How I Manage Domain Names After Auctions

domain-auctionsI do my best to keep my business manageable. One area that can throw this off is post-auction domain name management. Because I regularly bid on NameJet, GoDaddy Auctions, SnapNames, and, I can win domain names at several registrars. I want to share how I manage my domain names after auction to ensure the domain names are kept safe and not overlooked by me.

I most regularly bid on NameJet, and the domain names usually end up at eNom or Network Solutions. For the names at eNom, I generally keep them there as eNom is one of my the primary registrars I use. They also lock domain names for a little over a month. When it comes to Network Solutions, I usually keep those names there until renewal time, and then I transfer them out to consolidate them.

If I win domain names at other registrars, I typically transfer them to eNom, Uniregistry, or GoDaddy depending on my plans for the domain name. If my plan is to sell to an end user right away, I will sometimes transfer domain names to GoDaddy, as I have found that is where many end user buyers want to transfer their names. Even if GoDaddy isn’t their preference, they may feel comfortable to accept a push because GoDaddy is so well known. For other domain names I don’t plan to sell right away, I generally transfer to Uniregistry or eNom so I don’t lose track of them.

When I win domain names on GoDaddy Auctions, the process is pretty simple. After the domain name is deposited into my GoDaddy account, I keep it there. GoDaddy is one of the main registrars I use, and there is no reason to transfer the names out unless they are being sold.

With SnapNames auctions, I have found that most domain names get moved to my Network Solutions auction account. Since this account is different than the main account I have there, I immediately “transfer” (an internal push) the domain name to my main Network Solutions account. I will keep it there until renewal time or until it sells.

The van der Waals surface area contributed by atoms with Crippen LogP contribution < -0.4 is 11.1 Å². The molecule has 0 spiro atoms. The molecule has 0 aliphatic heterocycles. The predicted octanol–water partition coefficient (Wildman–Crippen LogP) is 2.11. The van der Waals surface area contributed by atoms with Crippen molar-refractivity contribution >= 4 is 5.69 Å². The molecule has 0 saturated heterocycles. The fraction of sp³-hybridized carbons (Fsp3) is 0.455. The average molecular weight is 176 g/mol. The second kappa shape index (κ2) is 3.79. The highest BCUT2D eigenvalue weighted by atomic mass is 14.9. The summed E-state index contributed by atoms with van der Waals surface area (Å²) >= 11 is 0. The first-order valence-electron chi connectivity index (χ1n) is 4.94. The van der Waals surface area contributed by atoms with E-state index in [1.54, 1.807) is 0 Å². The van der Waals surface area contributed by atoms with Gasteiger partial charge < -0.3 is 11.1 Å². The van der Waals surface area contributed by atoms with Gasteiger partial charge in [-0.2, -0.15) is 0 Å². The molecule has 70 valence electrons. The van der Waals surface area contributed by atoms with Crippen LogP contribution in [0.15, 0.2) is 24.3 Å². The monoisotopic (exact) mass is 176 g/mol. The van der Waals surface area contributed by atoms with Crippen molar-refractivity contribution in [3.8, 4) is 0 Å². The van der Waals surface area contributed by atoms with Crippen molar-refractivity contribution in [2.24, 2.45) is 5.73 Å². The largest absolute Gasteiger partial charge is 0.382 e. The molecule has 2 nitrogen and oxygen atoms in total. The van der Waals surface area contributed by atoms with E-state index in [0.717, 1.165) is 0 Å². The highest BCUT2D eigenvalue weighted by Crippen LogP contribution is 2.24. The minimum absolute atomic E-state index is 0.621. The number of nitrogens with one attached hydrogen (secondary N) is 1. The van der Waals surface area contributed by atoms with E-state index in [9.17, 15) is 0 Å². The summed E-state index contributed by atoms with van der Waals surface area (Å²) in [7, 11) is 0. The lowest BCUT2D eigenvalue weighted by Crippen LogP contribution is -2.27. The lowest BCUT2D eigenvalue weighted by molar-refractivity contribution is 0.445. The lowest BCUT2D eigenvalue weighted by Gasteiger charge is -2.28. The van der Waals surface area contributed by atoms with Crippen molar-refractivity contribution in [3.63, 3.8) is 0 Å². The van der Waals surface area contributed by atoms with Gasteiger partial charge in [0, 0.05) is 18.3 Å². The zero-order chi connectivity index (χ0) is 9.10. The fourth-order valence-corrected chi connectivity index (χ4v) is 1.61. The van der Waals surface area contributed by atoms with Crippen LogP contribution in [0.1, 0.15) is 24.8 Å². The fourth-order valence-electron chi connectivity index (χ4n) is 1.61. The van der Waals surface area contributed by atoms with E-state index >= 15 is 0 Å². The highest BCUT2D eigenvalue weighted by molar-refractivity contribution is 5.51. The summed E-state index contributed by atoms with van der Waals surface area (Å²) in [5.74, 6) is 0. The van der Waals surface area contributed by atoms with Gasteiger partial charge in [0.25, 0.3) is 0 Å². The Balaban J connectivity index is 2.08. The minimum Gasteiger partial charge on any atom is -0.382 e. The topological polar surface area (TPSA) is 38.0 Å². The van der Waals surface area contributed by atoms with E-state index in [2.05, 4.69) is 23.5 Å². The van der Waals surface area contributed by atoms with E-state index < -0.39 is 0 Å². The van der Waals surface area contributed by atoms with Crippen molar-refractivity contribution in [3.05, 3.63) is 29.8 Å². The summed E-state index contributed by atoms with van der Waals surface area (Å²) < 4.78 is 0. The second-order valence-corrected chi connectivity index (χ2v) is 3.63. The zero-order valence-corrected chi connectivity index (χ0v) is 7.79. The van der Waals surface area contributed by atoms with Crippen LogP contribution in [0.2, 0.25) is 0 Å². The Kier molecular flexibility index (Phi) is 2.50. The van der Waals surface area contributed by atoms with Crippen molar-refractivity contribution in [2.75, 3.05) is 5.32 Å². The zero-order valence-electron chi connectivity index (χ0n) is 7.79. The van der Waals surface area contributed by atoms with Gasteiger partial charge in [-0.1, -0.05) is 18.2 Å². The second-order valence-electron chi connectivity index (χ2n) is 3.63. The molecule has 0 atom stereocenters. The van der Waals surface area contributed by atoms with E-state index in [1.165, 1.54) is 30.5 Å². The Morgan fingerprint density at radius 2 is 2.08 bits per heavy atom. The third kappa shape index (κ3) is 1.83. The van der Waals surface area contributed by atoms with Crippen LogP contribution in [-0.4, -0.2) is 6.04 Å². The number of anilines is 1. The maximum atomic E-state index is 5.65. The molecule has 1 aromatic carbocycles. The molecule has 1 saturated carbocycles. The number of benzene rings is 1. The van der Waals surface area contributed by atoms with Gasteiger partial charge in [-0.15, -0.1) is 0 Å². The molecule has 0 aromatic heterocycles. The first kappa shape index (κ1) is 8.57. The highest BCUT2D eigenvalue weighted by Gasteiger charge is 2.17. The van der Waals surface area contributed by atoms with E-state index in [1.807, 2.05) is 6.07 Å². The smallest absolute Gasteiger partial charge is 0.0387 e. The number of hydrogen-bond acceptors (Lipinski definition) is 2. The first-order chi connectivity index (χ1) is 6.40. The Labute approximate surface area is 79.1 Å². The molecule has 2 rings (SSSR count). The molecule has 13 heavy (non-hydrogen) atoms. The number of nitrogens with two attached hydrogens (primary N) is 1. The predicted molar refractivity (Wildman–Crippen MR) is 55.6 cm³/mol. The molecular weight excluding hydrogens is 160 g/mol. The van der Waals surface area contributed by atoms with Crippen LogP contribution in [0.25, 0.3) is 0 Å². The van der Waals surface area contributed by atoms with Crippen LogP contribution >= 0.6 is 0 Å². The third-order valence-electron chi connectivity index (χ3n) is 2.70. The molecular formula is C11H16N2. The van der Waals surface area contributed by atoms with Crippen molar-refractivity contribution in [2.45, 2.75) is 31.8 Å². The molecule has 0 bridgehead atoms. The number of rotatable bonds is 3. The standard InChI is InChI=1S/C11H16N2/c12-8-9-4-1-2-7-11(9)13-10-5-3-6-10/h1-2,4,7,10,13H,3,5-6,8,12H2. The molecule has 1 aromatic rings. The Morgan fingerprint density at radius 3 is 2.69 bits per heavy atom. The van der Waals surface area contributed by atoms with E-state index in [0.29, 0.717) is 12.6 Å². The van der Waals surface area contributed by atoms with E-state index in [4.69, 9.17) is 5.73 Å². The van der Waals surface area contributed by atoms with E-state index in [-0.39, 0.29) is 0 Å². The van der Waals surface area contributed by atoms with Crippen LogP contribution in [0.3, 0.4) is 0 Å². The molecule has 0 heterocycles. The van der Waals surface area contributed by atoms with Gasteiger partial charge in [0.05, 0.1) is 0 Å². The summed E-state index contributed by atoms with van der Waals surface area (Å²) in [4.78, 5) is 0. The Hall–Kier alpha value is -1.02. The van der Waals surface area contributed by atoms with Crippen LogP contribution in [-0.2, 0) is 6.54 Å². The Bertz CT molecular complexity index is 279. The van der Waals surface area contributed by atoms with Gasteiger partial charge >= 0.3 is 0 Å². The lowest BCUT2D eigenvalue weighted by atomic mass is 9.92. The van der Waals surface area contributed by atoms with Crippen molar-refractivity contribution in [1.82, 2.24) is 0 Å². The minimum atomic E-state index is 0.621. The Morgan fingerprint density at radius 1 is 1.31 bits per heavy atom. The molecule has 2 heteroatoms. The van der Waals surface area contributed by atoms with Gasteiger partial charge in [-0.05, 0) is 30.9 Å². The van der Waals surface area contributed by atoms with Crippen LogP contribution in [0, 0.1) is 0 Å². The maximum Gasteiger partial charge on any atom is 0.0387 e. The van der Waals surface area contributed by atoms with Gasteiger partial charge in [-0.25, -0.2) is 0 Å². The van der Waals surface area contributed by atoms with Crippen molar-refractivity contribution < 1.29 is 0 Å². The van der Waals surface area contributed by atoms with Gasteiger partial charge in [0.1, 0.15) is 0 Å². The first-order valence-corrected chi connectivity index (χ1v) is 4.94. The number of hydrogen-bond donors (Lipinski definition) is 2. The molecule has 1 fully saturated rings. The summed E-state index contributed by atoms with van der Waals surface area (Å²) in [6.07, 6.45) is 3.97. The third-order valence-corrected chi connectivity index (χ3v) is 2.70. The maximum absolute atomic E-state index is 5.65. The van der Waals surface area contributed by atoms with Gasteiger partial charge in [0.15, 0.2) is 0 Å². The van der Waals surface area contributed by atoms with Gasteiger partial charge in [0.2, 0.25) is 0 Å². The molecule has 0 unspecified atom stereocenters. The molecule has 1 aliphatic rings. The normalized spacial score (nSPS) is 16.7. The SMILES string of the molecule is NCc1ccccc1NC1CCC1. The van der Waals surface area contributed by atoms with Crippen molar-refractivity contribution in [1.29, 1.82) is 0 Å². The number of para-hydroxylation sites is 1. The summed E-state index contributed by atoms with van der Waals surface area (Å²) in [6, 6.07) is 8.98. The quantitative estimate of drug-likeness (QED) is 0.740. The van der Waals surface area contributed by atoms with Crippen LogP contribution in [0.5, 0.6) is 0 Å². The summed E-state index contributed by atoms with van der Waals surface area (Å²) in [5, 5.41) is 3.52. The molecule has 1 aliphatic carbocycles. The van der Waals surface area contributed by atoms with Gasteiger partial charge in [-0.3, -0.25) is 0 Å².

After winning domain names on, or after winning a pending delete auction elsewhere, I typically set a calendar reminder to transfer the domain name after 60 days. Because pending delete auctions mean the domain name has a new creation/registration date, it means I can’t transfer the domain name out until it is 60 days old.

Although I only own in the ballpark of 500 domain names, I want to make sure none of them slip through the cracks. I do my best to consolidate my portfolio at a handful of domain registrars to ensure safekeeping. I am sure most registrars where I have domain names are secure, I find it is easier to manage my portfolio at just a handful of registrars. I am sure I have names at many registrars, but the fewer registrar accounts I have, the easier it is to manage.

Elliot Silver
Elliot Silver
About The Author: Elliot Silver is an Internet entrepreneur and publisher of Elliot is also the founder and President of Top Notch Domains, LLC, a company that has closed eight figures in deals. Please read the Terms of Use page for additional information about the publisher, website comment policy, disclosures, and conflicts of interest. Reach out to Elliot: Twitter | Facebook | LinkedIn
  1. I do mostly the same. I use GoDaddy primarily as my main registrar, as end users seem to prefer and know it the most. That being said, when I win a DropCatch domain, I have really enjoyed the user experience at NameBright. It’s far superior to GoDaddy, imo. Unfortunately, it’s not as well known. However, I have had several buyers set up an account there for an easy push.

  2. As you mentioned with new transfer rules coming, domainers need to think forward.

    Most of the time when I sell domains, they either go to some weird offshore foreign registry, can’t help that, otherwise godaddy, or network solutions without fail.

    Push is going to be the saving grace going forward. I am moving towards Godaddy now, just makes better sense given their traffic, platform, afternic, and end user base.

    Escrow can be a real pain sometimes when doing auth codes, and the info lands a bit twisted, even when the buyer acceptss.

  3. the biggest pain the ass is snapnames going to all kinds of obscure registrars that aren’t always the easiest to get out or even log in sometimes.

  4. I seriously cringe every time i see a domain land at Network Solutions. The interface is truly terrible, the security is nonexistent, customer service is helpless, and the unlock/auth code process is a 6 screen process and 3 day waiting game. Its just so awful. Its no surprise everyone i have ever spoken with says exactly what you said where they immediately transfer out, myself included.

    +1 on the NameBright comment above – interface and usability is great, plus their renewal pricing is very competitive with Uni and GD!

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